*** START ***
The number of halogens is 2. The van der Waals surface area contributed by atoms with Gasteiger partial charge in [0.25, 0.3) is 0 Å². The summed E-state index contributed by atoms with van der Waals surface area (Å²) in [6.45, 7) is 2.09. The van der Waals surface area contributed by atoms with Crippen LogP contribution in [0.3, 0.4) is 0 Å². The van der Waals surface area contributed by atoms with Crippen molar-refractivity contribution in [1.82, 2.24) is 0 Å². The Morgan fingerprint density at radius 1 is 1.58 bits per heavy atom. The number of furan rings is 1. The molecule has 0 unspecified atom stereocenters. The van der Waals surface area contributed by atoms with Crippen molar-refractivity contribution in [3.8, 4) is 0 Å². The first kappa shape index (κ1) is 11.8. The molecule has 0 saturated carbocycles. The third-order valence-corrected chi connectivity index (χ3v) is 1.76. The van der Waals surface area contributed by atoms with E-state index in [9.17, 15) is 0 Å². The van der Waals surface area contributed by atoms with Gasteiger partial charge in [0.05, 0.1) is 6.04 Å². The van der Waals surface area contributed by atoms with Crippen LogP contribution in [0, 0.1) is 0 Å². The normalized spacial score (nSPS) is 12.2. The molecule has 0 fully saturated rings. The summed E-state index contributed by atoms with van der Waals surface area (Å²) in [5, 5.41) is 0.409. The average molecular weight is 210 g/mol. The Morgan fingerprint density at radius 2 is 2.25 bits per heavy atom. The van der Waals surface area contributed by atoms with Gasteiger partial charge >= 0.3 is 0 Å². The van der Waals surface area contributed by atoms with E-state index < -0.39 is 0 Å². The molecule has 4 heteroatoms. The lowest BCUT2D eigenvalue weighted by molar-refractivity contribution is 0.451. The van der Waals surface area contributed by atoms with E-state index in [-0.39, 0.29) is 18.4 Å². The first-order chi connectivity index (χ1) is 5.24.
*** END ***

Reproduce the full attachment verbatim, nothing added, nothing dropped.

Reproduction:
The number of halogens is 2. The van der Waals surface area contributed by atoms with Gasteiger partial charge in [0.25, 0.3) is 0 Å². The summed E-state index contributed by atoms with van der Waals surface area (Å²) in [6.45, 7) is 2.09. The van der Waals surface area contributed by atoms with Crippen LogP contribution in [0.3, 0.4) is 0 Å². The van der Waals surface area contributed by atoms with Crippen molar-refractivity contribution in [1.82, 2.24) is 0 Å². The Morgan fingerprint density at radius 1 is 1.58 bits per heavy atom. The number of furan rings is 1. The molecule has 0 unspecified atom stereocenters. The van der Waals surface area contributed by atoms with Crippen molar-refractivity contribution in [3.8, 4) is 0 Å². The first kappa shape index (κ1) is 11.8. The molecule has 0 saturated carbocycles. The third-order valence-corrected chi connectivity index (χ3v) is 1.76. The van der Waals surface area contributed by atoms with E-state index in [9.17, 15) is 0 Å². The van der Waals surface area contributed by atoms with Gasteiger partial charge in [0.05, 0.1) is 6.04 Å². The van der Waals surface area contributed by atoms with Crippen LogP contribution in [0, 0.1) is 0 Å². The normalized spacial score (nSPS) is 12.2. The molecule has 0 fully saturated rings. The summed E-state index contributed by atoms with van der Waals surface area (Å²) in [5, 5.41) is 0.409. The average molecular weight is 210 g/mol. The Morgan fingerprint density at radius 2 is 2.25 bits per heavy atom. The van der Waals surface area contributed by atoms with Gasteiger partial charge >= 0.3 is 0 Å². The van der Waals surface area contributed by atoms with E-state index < -0.39 is 0 Å². The molecule has 4 heteroatoms. The lowest BCUT2D eigenvalue weighted by molar-refractivity contribution is 0.451. The van der Waals surface area contributed by atoms with E-state index in [-0.39, 0.29) is 18.4 Å². The first-order chi connectivity index (χ1) is 5.24.